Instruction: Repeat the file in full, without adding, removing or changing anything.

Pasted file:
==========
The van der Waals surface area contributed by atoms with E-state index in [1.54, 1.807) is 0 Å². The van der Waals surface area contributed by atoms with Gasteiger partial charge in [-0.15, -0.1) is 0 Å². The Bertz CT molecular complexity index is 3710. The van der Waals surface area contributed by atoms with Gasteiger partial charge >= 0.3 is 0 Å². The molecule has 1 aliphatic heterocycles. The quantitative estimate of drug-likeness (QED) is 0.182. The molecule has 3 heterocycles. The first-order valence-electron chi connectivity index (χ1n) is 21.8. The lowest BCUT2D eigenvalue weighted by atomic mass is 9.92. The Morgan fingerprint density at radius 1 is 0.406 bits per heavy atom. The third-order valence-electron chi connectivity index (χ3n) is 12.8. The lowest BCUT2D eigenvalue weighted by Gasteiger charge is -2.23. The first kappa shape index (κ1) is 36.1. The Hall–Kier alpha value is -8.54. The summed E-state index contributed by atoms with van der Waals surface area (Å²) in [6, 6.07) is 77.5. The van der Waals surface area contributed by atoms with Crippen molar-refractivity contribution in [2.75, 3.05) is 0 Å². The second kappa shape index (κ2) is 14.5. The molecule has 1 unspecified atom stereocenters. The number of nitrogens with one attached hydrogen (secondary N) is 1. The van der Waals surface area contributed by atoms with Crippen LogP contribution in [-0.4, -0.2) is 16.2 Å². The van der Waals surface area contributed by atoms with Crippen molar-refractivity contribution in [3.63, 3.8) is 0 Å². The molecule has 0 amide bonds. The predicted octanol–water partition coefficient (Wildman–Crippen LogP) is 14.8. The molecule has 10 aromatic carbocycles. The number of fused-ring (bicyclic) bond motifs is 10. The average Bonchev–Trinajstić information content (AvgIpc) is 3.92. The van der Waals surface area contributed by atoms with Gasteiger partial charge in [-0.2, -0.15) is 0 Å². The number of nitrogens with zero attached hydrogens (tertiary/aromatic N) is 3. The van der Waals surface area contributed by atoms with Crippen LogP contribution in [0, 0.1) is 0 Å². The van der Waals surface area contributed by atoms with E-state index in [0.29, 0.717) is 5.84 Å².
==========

The van der Waals surface area contributed by atoms with E-state index in [1.54, 1.807) is 0 Å². The van der Waals surface area contributed by atoms with Gasteiger partial charge in [-0.15, -0.1) is 0 Å². The Bertz CT molecular complexity index is 3710. The van der Waals surface area contributed by atoms with Gasteiger partial charge >= 0.3 is 0 Å². The molecule has 1 aliphatic heterocycles. The quantitative estimate of drug-likeness (QED) is 0.182. The molecule has 3 heterocycles. The first-order valence-electron chi connectivity index (χ1n) is 21.8. The lowest BCUT2D eigenvalue weighted by atomic mass is 9.92. The Morgan fingerprint density at radius 1 is 0.406 bits per heavy atom. The third-order valence-electron chi connectivity index (χ3n) is 12.8. The lowest BCUT2D eigenvalue weighted by Gasteiger charge is -2.23. The first kappa shape index (κ1) is 36.1. The Hall–Kier alpha value is -8.54. The summed E-state index contributed by atoms with van der Waals surface area (Å²) in [6, 6.07) is 77.5. The van der Waals surface area contributed by atoms with Crippen molar-refractivity contribution in [2.75, 3.05) is 0 Å². The second kappa shape index (κ2) is 14.5. The molecule has 1 unspecified atom stereocenters. The number of nitrogens with one attached hydrogen (secondary N) is 1. The van der Waals surface area contributed by atoms with Crippen LogP contribution in [-0.4, -0.2) is 16.2 Å². The van der Waals surface area contributed by atoms with Crippen molar-refractivity contribution in [3.63, 3.8) is 0 Å². The molecule has 0 amide bonds. The predicted octanol–water partition coefficient (Wildman–Crippen LogP) is 14.8. The molecule has 10 aromatic carbocycles. The number of fused-ring (bicyclic) bond motifs is 10. The average Bonchev–Trinajstić information content (AvgIpc) is 3.92. The van der Waals surface area contributed by atoms with Gasteiger partial charge in [-0.2, -0.15) is 0 Å². The number of nitrogens with zero attached hydrogens (tertiary/aromatic N) is 3. The van der Waals surface area contributed by atoms with Crippen LogP contribution in [0, 0.1) is 0 Å². The van der Waals surface area contributed by atoms with E-state index in [0.29, 0.717) is 5.84 Å².